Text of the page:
U2 > Boy, October, War

These lavish reissues-fortified with hardbound packaging and compelling liner notes-confirm that the Dubliners' surge toward greatness launched positively tentatively...

Videos by American Songwriter

Videos by American Songwriter

Few debuts detonate with Boy’s immediacy. “I Will Follow”-a gale-force introduction spotlighting the Edge’s buckshot silhouettes and Bono’s frenetic holler-became an instant standard. Unfortunately, little else holds up.Label: Island/Universal
Boy [Rating: 2.5 STARS]
October [Rating: 2 STARS]
War [Rating: 4.5 STARS]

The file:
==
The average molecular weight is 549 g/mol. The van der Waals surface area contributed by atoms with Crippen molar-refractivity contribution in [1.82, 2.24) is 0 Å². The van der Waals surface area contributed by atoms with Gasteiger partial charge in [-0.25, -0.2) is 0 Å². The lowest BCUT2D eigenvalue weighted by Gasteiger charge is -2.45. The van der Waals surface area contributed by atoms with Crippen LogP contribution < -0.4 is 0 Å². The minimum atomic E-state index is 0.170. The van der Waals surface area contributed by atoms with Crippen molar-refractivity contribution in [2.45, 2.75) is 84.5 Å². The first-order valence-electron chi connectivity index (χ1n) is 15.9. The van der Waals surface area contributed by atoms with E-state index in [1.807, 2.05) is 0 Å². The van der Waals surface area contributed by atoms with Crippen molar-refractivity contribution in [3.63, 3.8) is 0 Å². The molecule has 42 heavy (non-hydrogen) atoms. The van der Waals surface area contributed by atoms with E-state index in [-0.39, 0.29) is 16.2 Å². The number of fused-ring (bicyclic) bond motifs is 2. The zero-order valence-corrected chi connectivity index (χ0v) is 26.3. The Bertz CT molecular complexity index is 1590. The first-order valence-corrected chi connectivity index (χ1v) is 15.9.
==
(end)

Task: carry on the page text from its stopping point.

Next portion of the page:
Few debuts detonate with Boy’s immediacy. “I Will Follow”-a gale-force introduction spotlighting the Edge’s buckshot silhouettes and Bono’s frenetic holler-became an instant standard. Unfortunately, little else holds up. Nearly three decades after the album’s 1981 release, these lavish reissues-fortified with hardbound packaging and compelling liner notes-confirm that the Dubliners’ surge toward greatness launched positively tentatively. Like rafts of promise stacked on a particleboard foundation: Uncertainty rings throughout both Boy and October, the latter an admittedly scattershot mediocrity from the jump. War, of course, issued U2’s first definitive statement. Piercing every musical and philosophical target its predecessors only grazed with sniper’s accuracy, the 1983 breakthrough suggested U2 might be the decade’s most important rock and roll band. (Ask anyone: In 1987, The Joshua Tree put paid to the notion that there’d be a challenger.) Extra material here-each bonus CD boasts more tracks than the original-is as uneven as the keepers, but don’t miss Ferry Corsten’s haunting 10-minute dance remix of “New Year’s Day.” Bloodletting.


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